As digital tools have offered users greater efficiency and an additional degree of autonomy when it comes to managing their health, an increasing number of consumers are making the transition to this emerging mode of healthcare. A Rock Health consumer survey offers an in-depth analysis of digital healthcare as it pertains to consumers, which can provide perspective on upcoming employee wellness trends.
Consumers Readily Adopting Digital Health Technologies
According to the survey, the percentage of consumers who have adopted at least one digital health tool, whether it be telemedicine, wearable device, mobile tracking, online provider reviews, or online health information, increased from 80% in 2015 to 87% of 2017. This suggests that the average employee is most likely familiar with at least one form of digital health tool, which means the learning curve will be less of a barrier for employers introducing these technologies to the workplace.
It is important to consider, however, that different subgroups of the population are adopting digital health technologies more readily than others. A younger workforce, in a general sense, will be more familiar with emerging technologies than their senior counterparts. When integrating a digital aspect into an employee wellness program, employers should take the demographics of the given workforce into consideration.
As it relates to employee wellness challenges, the data from the report suggests that about a quarter of employees are familiar with wearable devices and/or mobile tracking apps. This metric should serve as a baseline for engagement in an activity challenge, and employers should adjust their company baseline up or down based on demographics noted previously.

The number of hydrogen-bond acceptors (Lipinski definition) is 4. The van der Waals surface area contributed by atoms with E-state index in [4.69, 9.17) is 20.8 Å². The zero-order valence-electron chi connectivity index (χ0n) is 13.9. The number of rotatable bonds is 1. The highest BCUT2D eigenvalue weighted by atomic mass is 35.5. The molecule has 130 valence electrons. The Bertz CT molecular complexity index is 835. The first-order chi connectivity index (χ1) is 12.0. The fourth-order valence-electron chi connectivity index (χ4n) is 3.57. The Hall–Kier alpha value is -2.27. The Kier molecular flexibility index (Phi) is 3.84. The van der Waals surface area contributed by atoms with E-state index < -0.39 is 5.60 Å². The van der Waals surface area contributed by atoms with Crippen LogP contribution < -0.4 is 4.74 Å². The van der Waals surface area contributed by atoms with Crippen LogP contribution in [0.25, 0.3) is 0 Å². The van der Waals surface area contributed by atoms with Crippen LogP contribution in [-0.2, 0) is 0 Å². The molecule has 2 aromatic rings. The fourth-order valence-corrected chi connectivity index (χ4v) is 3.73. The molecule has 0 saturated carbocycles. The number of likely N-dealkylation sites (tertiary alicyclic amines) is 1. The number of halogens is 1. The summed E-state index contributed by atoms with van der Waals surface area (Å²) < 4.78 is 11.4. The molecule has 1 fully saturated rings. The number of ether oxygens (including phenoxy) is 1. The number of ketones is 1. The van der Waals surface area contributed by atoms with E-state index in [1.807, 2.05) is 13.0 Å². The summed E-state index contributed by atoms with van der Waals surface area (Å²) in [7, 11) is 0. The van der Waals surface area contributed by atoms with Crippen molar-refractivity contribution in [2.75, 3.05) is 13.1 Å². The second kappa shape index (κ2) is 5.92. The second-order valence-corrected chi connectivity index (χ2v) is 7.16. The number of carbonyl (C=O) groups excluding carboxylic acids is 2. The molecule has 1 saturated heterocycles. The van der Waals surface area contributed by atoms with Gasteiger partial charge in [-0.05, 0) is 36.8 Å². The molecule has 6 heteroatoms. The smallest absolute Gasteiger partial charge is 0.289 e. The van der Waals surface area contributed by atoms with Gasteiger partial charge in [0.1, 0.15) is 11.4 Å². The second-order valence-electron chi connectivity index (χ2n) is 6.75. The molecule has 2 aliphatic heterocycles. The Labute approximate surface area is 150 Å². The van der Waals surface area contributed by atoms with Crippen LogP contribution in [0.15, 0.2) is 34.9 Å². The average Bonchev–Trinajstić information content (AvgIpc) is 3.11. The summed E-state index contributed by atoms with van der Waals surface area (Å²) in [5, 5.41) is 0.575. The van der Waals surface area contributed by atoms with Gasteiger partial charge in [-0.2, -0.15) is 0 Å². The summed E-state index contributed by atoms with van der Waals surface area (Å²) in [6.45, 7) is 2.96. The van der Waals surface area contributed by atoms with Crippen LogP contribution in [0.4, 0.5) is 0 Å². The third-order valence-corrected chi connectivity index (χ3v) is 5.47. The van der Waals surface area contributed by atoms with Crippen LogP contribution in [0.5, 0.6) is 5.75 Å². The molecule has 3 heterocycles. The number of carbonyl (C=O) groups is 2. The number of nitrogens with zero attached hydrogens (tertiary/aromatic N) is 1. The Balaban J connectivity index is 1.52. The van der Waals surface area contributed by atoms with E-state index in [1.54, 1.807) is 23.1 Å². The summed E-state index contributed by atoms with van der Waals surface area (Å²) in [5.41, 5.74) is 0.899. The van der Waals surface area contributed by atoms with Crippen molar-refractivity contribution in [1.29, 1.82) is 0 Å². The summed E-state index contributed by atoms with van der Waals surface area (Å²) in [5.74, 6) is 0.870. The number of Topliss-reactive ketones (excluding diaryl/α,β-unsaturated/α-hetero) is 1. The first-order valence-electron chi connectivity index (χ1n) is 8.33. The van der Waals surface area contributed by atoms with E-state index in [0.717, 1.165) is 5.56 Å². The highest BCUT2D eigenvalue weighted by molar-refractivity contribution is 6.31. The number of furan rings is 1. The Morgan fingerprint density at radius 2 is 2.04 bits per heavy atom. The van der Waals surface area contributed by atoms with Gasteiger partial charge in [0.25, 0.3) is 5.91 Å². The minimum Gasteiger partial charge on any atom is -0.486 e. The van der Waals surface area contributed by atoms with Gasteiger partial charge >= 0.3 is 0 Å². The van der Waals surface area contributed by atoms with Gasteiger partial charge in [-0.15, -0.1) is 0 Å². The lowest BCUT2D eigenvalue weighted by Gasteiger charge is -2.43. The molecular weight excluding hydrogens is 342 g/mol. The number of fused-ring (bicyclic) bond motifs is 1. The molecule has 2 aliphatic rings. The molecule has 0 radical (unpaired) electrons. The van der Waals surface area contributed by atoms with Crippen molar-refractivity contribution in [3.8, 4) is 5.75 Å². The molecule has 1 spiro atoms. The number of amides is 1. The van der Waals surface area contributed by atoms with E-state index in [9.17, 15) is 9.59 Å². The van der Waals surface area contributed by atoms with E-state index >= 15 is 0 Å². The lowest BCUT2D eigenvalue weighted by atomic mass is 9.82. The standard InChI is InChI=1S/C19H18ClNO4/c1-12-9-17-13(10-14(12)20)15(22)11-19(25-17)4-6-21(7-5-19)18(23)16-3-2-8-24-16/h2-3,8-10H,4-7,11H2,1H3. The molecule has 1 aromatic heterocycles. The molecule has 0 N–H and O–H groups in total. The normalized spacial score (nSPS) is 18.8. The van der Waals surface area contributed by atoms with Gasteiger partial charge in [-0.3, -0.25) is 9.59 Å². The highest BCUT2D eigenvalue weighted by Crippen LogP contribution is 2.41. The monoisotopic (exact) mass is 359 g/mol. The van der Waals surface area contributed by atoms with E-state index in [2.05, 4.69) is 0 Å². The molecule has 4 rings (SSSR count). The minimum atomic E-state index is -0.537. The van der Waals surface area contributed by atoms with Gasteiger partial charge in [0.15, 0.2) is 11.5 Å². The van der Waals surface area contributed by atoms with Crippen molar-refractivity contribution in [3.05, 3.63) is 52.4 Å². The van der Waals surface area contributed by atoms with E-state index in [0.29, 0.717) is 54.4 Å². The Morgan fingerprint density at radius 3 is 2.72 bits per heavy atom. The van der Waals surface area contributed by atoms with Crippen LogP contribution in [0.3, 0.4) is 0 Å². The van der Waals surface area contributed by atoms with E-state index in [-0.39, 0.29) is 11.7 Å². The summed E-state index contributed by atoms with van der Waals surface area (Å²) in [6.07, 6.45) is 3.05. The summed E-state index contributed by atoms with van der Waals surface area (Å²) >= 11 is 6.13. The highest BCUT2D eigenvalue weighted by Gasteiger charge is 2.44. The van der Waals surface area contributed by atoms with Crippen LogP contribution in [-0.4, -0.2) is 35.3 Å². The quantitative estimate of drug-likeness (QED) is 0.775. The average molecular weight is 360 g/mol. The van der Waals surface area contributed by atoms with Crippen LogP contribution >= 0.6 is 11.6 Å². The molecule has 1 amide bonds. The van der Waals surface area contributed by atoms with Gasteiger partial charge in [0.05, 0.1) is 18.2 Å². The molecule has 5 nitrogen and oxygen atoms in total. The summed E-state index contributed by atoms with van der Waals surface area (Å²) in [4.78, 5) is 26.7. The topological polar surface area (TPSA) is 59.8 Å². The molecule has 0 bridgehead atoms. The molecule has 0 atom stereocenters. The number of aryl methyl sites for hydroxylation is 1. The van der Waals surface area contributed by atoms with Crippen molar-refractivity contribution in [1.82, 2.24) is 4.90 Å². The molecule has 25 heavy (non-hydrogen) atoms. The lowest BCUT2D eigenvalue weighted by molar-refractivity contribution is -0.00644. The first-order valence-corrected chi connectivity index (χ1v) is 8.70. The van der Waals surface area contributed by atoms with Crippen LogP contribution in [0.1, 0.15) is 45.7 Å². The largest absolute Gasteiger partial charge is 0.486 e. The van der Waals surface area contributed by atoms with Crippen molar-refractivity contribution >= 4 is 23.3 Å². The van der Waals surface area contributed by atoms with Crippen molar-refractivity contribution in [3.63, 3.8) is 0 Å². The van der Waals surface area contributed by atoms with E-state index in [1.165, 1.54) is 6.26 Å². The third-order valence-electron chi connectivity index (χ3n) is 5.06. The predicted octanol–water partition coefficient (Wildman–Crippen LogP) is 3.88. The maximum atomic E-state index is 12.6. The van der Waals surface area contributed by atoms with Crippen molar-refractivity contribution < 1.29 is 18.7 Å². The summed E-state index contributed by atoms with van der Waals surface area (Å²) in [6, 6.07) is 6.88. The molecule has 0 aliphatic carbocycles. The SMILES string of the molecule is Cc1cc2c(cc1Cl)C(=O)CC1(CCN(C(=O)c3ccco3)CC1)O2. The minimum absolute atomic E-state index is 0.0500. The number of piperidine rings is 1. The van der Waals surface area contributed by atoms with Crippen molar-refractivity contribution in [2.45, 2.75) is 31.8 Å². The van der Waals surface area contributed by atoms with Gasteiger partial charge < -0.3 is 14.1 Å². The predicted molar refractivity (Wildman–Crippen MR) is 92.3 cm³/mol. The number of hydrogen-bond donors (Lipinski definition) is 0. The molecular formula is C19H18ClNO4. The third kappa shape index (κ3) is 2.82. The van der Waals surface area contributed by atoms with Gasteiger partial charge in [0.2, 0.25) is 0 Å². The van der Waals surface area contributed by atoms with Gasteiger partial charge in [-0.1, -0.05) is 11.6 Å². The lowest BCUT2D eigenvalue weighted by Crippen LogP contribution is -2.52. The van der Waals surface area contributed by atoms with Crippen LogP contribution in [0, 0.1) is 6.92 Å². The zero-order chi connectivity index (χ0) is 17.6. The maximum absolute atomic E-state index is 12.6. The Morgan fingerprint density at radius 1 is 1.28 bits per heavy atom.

Consumers Generally Satisfied With Digital Health Technologies
Employers are constantly searching for the best and most enjoyable ways to improve the health of employees, and digital tools offer a good solution. According to user feedback, digital health tools offer a high degree of customer satisfaction; 69% of individuals who digitally tracked various health goals reported making progress or achieving their intended goal with these devices. It is reasonable to assume that technology successful in the general consumer market will likely be successful amongst employees in a workplace wellness program as well, especially when adjusting for additional resources that will be available to employees (e.g., rewards, education, support, etc.).
Opportunity To Benefit High Risk Employees
The report found that those with a self-reported health condition are more likely to track health goals; however, most are doing so without the help of digital health tools. For example, 63% of respondents with a corresponding condition reported tracking their blood pressure. Of the 63%, only 11% use a digital app for tracking.